• Maybe that's why adventures died. Developers started giving gamers what they thought they wanted; easier puzzles. Eventually gamers got bored with them and moved on to more challenging genres. Now we've come full circle but we're skipping a step and going straight to easy puzzles this time....are we trying to kill adventures faster?

  • One thing that seems to be happening now is adventure games, being so easy, are starting to attract a new audience - people that mostly play casual games :eek:

    And for many of these people, the current level of difficulty is exactly what they want... which may pose the danger that developers will start aiming at this group instead and keep making the games ridiculously easy :eek:

    I hope my little 'conspiracy theory' here is just me taking things too far, it would be horrible should that happen.

  • The public doesn't ever know what it wants. And when it does, a lot of times what it wants isn't good for it.

    A famous anecdote about the ancient Greek artist Polykleitos says it all.

    After having devised his canon of proportions for the ideal human figure, he created a sculpture in which to illustrate his "perfect" system. In order to prove the supremacy of his system, he asked the public to give him a list of things they wanted to see in their "ideal" sculpture, and then made a sculpture in which he included every one of their demands. He then revealed both sculptures together. The public adored one of them, and laughed at the other. Satisfied with this reaction, Polykleitos addressed the crowds and said, "ah, but the one you laugh at is the one that you have made, but the one you adore, I have made." Or something like that--I paraphrase.

    Anyway, the moral of the story is that people don't know shit. Artists have to make their own choices and follow their own ideas. Sometimes it's great, sometimes it sucks donkey balls.

    That said, Telltale had better include hard puzzles, large explorable areas, and deaths in their KQ game, or so help me I'll...;)

  • @Lambonius said: The public doesn't ever know what it wants. And when it does, a lot of times what it wants isn't good for it.

    That said, Telltale had better include hard puzzles, large explorable areas, and deaths in their KQ game, or so help me I'll...;)



    The irony of it all! Maybe it's because when developer's give what the fans want they don't do it right because it's not what they would have done. You only know what you do best well.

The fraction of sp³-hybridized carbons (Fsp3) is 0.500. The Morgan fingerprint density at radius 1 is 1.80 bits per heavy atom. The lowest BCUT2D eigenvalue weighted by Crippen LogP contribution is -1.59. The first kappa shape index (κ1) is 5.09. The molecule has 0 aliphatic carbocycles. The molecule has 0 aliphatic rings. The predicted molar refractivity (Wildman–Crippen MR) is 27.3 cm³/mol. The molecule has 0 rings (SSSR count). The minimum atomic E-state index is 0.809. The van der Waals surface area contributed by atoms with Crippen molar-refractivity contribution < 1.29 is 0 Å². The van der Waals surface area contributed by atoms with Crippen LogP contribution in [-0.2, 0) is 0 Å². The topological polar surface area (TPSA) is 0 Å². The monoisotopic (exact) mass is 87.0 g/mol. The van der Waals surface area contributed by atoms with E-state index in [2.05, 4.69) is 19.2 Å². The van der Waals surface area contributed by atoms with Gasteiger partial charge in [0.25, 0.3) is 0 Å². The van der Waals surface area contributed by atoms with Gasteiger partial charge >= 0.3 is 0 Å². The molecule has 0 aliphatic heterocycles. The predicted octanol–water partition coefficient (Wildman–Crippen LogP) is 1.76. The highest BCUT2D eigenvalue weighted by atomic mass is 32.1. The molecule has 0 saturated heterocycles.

• @Lambonius said: The public doesn't ever know what it wants. And when it does, a lot of times what it wants isn't good for it.

    A famous anecdote about the ancient Greek artist Polykleitos says it all.

    After having devised his canon of proportions for the ideal human figure, he created a sculpture in which to illustrate his "perfect" system. In order to prove the supremacy of his system, he asked the public to give him a list of things they wanted to see in their "ideal" sculpture, and then made a sculpture in which he included every one of their demands. He then revealed both sculptures together. The public adored one of them, and laughed at the other. Satisfied with this reaction, Polykleitos addressed the crowds and said, "ah, but the one you laugh at is the one that you have made, but the one you adore, I have made." Or something like that--I paraphrase.

    Anyway, the moral of the story is that people don't know shit. Artists have to make their own choices and follow their own ideas. Sometimes it's great, sometimes it sucks donkey balls.

    That said, Telltale had better include hard puzzles, large explorable areas, and deaths in their KQ game, or so help me I'll...;)



    Well yeah, if you take all of the desires of everyone of course you're going to end up with a massive pile of junk. :D Input is not inherently bad, and people do know what they enjoy. The problem is trying to please everyone.

  • I agree the MusicallyInspired hit the nail on the head.
    The big thing I noticed when playing Back to the Future Ep1 (my first Telltale game) is that it was very goal-oriented. Don't get me wrong I loved the game, and it kinda worked for BTTF, but in King's Quest you had on overall goal. You weren't told "do this, now do this" (well a little of that from Lolotte maybe)
    You had a large world to explore. You could do thing in different orders. You had to figure out the sub-goals for yourself. That's King's Quest.